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why they fired without orders, they said they heard the word fire and thought it came from me. This might be the case as many of the mob called out fire, but I told the men that I gave no such order. My words were, don't fire, stop your firing. Source: The Case of Capt. Preston of the 29thRegiment, Public Advertiser (London), April 28, 1770 Vocabulary provoke: to make someone angry persuade: to convince someone to do something damn your bloods: an insult in the 18thcentury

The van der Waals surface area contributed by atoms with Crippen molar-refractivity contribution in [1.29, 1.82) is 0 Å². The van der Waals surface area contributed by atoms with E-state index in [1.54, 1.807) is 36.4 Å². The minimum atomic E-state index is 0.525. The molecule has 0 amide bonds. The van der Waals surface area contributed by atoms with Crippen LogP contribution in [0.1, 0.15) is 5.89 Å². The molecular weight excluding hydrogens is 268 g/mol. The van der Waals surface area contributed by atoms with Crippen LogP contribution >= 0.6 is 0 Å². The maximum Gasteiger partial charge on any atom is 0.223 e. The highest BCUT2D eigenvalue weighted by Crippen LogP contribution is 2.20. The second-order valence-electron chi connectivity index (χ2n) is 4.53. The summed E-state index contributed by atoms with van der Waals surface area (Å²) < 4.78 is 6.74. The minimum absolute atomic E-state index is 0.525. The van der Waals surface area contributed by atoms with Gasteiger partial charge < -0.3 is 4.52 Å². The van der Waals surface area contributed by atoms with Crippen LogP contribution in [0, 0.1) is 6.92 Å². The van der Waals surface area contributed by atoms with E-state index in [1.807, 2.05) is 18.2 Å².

STANFORD HISTORY EDUCATION GROUP sheg.stanford.edu Document B: Samuel Drowne(Modified)On March 12, 1770, Boston residents held a town meeting, which was how local government decisions were made. At the meeting, the colonists appointed a committee to produce an account of what happened March 5th to send to officials in London because they wanted to influence the way the events of March 5thwere portrayed. Drowne was one of 96 residents of Boston to give sworn testimony to justices of the peace about what happened between the British soldiers and residents of Boston. These accounts were taken by ship to London on April 1, 1770. Samuel Drowne of Boston, of lawful age, testified that about nine o’clock of the evening of the fifth day of March he saw about 14 or 15 soldiers of the 29th regiment, some were armed with swords or bayonets, others with clubs or fire-shovels. They came upon the people of the town and abused some and violently assaulted others. Most of the townspeople did not even have a stick in their hands to defend themselves. Most of the soldiers went to King Street. Drowne followed them, and saw them fighting with people there. Drowne thought that there were no more than a dozen people there. When the soldiers arrived, most of the people left. Some of them were first assaulted by the soldiers. Then the soldiers went towards the main guard house. At the same time, five soldiers and a corporal armed with guns came out of the guard house. By this time, there were two hundred people on King Street.